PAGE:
Applied Animal Behaviour Science

An international journal reporting on the application of ethology to animals managed by humans.

Applied Animal Behaviour Science - ISSN 0168-1591
Source Normalized Impact per Paper (SNIP): 1.171 Source Normalized Impact per Paper (SNIP):
SNIP measures contextual citation impact by weighting citations based on the total number of citations in a subject field.
SCImago Journal Rank (SJR): 0.975 SCImago Journal Rank (SJR):
SJR is a prestige metric based on the idea that not all citations are the same. SJR uses a similar algorithm as the Google page rank; it provides a quantitative and a qualitative measure of the journal’s impact.
Impact Factor: 1.771 (2016) Impact Factor:
The Impact Factor measures the average number of citations received in a particular year by papers published in the journal during the two preceding years.
© Thomson Reuters Journal Citation Reports 2015
5 Year Impact Factor: 2.192 (2016) Five-Year Impact Factor:
To calculate the five year Impact Factor, citations are counted in 2014 to the previous five years and divided by the source items published in the previous five years.
© Journal Citation Reports 2015, Published by Thomson Reuters
Volumes: Volumes 186-197
Issues: 12 issues
ISSN: 01681591

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Description

This journal publishes relevant information on the behaviour of domesticated and utilized animals.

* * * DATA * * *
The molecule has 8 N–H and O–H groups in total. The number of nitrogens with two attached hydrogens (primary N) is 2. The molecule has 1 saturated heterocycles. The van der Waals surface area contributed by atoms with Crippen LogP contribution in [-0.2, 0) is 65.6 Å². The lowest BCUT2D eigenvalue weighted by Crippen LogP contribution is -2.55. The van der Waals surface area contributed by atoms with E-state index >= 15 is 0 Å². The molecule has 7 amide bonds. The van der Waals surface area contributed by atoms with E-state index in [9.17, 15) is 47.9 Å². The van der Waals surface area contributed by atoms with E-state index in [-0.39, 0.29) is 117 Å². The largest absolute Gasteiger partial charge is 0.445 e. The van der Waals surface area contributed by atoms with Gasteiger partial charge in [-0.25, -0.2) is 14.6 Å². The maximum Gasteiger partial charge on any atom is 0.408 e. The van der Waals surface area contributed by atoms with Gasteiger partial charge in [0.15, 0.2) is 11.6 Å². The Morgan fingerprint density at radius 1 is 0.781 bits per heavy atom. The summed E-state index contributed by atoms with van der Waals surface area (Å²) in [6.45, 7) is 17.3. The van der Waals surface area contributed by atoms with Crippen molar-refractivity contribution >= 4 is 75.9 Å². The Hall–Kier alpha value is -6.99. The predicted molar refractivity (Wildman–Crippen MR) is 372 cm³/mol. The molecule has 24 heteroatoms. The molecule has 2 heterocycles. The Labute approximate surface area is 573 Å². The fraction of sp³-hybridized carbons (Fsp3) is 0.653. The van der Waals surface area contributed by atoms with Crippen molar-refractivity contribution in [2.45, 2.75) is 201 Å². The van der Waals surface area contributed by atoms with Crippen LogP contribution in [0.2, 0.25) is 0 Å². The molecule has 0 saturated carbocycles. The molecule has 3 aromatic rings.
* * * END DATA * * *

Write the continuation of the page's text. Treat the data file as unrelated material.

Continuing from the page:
Topics covered include:

  • Behaviour of farm, zoo and laboratory animals in relation to animal management and welfare
  • Behaviour of companion animals in relation to behavioural problems, for example, in relation to the training of dogs for different purposes, in relation to behavioural problems
  • Studies of the behaviour of wild animals when these studies are relevant from an applied perspective, for example in relation to wildlife management, pest management or nature conservation
  • Methodological studies within relevant fields

The principal subjects are farm, companion and laboratory animals, including, of course, poultry. The journal also deals with the following animal subjects:

  • Those involved in any farming system, e.g. deer, rabbits and fur-bearing animals
  • Those in ANY form of confinement, e.g. zoos, safari parks and other forms of display
  • Feral animals, and any animal species which impinge on farming operations, e.g. as causes of loss or damage
  • Species used for hunting, recreation etc. may also be considered as acceptable subjects in some instances
  • Laboratory animals, if the material relates to their behavioural requirements